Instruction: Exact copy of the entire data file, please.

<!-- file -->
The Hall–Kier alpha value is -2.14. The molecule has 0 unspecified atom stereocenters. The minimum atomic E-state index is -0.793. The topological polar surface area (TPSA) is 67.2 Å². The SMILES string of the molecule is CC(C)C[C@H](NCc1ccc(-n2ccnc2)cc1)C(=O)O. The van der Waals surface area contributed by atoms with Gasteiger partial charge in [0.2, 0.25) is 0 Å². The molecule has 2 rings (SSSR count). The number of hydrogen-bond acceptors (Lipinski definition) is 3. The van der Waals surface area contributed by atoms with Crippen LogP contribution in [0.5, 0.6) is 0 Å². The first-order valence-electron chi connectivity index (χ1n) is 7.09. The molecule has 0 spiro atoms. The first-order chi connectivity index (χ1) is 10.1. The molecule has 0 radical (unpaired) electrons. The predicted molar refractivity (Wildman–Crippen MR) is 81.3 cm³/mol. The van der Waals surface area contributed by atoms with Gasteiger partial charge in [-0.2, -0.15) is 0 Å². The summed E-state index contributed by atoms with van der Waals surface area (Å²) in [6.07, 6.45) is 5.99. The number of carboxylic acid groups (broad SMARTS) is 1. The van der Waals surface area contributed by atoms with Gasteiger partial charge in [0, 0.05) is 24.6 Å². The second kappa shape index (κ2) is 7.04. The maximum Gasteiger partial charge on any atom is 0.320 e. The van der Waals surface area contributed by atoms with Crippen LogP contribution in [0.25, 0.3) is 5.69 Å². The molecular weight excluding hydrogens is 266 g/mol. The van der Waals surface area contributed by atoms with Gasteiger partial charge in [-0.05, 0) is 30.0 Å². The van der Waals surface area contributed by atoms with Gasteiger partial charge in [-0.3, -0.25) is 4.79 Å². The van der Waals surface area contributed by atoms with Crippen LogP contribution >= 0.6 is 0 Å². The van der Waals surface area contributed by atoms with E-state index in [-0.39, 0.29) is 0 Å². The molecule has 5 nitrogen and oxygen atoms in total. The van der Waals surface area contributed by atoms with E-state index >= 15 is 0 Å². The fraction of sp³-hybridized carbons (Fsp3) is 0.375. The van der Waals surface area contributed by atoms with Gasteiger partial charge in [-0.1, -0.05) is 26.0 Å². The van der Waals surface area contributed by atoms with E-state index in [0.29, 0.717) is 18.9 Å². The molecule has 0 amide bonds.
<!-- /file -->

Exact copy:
The Hall–Kier alpha value is -2.14. The molecule has 0 unspecified atom stereocenters. The minimum atomic E-state index is -0.793. The topological polar surface area (TPSA) is 67.2 Å². The SMILES string of the molecule is CC(C)C[C@H](NCc1ccc(-n2ccnc2)cc1)C(=O)O. The van der Waals surface area contributed by atoms with Gasteiger partial charge in [0.2, 0.25) is 0 Å². The molecule has 2 rings (SSSR count). The number of hydrogen-bond acceptors (Lipinski definition) is 3. The van der Waals surface area contributed by atoms with Crippen LogP contribution in [0.5, 0.6) is 0 Å². The first-order valence-electron chi connectivity index (χ1n) is 7.09. The molecule has 0 spiro atoms. The first-order chi connectivity index (χ1) is 10.1. The molecule has 0 radical (unpaired) electrons. The predicted molar refractivity (Wildman–Crippen MR) is 81.3 cm³/mol. The van der Waals surface area contributed by atoms with Gasteiger partial charge in [-0.2, -0.15) is 0 Å². The summed E-state index contributed by atoms with van der Waals surface area (Å²) in [6.07, 6.45) is 5.99. The number of carboxylic acid groups (broad SMARTS) is 1. The van der Waals surface area contributed by atoms with Gasteiger partial charge in [0, 0.05) is 24.6 Å². The second kappa shape index (κ2) is 7.04. The maximum Gasteiger partial charge on any atom is 0.320 e. The van der Waals surface area contributed by atoms with Crippen LogP contribution in [0.25, 0.3) is 5.69 Å². The molecular weight excluding hydrogens is 266 g/mol. The van der Waals surface area contributed by atoms with Gasteiger partial charge in [-0.05, 0) is 30.0 Å². The van der Waals surface area contributed by atoms with Gasteiger partial charge in [-0.3, -0.25) is 4.79 Å². The van der Waals surface area contributed by atoms with Crippen LogP contribution >= 0.6 is 0 Å². The van der Waals surface area contributed by atoms with E-state index in [-0.39, 0.29) is 0 Å². The molecule has 5 nitrogen and oxygen atoms in total. The van der Waals surface area contributed by atoms with E-state index >= 15 is 0 Å². The fraction of sp³-hybridized carbons (Fsp3) is 0.375. The van der Waals surface area contributed by atoms with Gasteiger partial charge in [-0.1, -0.05) is 26.0 Å². The van der Waals surface area contributed by atoms with E-state index in [0.29, 0.717) is 18.9 Å². The molecule has 0 amide bonds.